Social media sites such as Instagram are now the key factor in determining where and why young people travel, Student Flights spokeswoman Lucy Caskey says.
The sites allowed influential peers to have an impact on travel plans.
Tourism WA’s content marketing manager Chris Amson agreed, and said using social media and user generated content was now a crucial part of marketing to target people in a pre-planning or planning stage of an Australian holiday.
“It’s such an immediate way to do that peer-to-peer research and it’s such an immediate way to find and discover real stories, real people and real experiences from the places you’re looking at,” he said.
According to social media analytics company Sprout Social 64 per cent of 18 to 29-year-olds use Instagram, with one billion monthly active users and more than 100 million photos posted every day.
The #travel on Instagram had over 413 million posts alone.
Perth marketing company Bang Digital social media manager Maddy Ringelstein said these social media platforms were often the first port of call for millennials as they felt most comfortable online.
“[They] were brought up using social media almost as a search engine so it’s really not uncommon to go to Pinterest or follow Instagram influencers or even to Facebook for recommendations and follow those people,” she said.
Ms Ringelstein said Perth businesses in the tourism and hospitality industry could use visual elements as a tool to attract travellers.
She said: “If it doesn’t have really nice styling features or even really nice places for people to take photos and selfies in the facilities then no one is going to know about it because you don’t have that online presence.”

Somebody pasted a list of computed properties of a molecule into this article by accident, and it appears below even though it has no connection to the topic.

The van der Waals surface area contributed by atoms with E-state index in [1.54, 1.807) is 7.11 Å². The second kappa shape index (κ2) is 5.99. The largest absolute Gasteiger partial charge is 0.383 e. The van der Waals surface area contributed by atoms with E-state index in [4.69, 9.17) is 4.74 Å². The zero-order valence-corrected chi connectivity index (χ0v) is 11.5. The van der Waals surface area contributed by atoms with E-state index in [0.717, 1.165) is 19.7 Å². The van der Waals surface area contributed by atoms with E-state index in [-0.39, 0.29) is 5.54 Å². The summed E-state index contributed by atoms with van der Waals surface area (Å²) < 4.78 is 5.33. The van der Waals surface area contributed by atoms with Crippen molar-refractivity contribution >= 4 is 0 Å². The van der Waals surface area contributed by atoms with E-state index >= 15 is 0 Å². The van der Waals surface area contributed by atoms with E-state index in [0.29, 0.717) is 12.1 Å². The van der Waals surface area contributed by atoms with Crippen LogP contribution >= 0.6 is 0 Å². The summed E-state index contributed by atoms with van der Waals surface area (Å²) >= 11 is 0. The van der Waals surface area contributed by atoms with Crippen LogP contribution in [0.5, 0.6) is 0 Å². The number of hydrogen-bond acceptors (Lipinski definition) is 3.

Influencer Catherine Coomans from Instagram’s Adventures in a Bus has been travelling for 18 months.
She said this picture perfect travel phenomenon, and the community behind it, helped her and partner Tom decide where to visit on their trip around Australia.
“I definitely see spots on Instagram and think ‘oh that is amazing, we have to go there’ so I had about 20 spots earmarked for the state that I knew I wanted to go to,” she said.
However, the sensation of these picture-perfect experiences being so prevalent comes with a downside.
Daniel Casadio documents his travels on the blog Failing Forward and said he aimed to break out of the overly filtered movement and disclose the real experiences and lessons that came from travelling.
Mr Casadio said he found the balance between documenting his travels and experiencing the moment through making deliberate choices and unpacking this aspect of society.
“Beautiful places are everywhere and the problem about those Instagram photos is that they build up an expectation,” he said.
“I feel like people always have that one standard of beauty and people compare it that photo and that’s completely wrong.
“Sometimes the camera would force us to be more courageous and do things we actually didn’t want to, but we knew it would make good quality content.”
Ms Ringelstein said Western Australian businesses in the industry could also engage in this movement through an influencer marketing.
A Tourism WA spokesperson said Western Australia attracted record numbers of interstate and international visitors in 2018 because of Perth’s development and regional beauty widely shared on social media as well as a two-year action plan.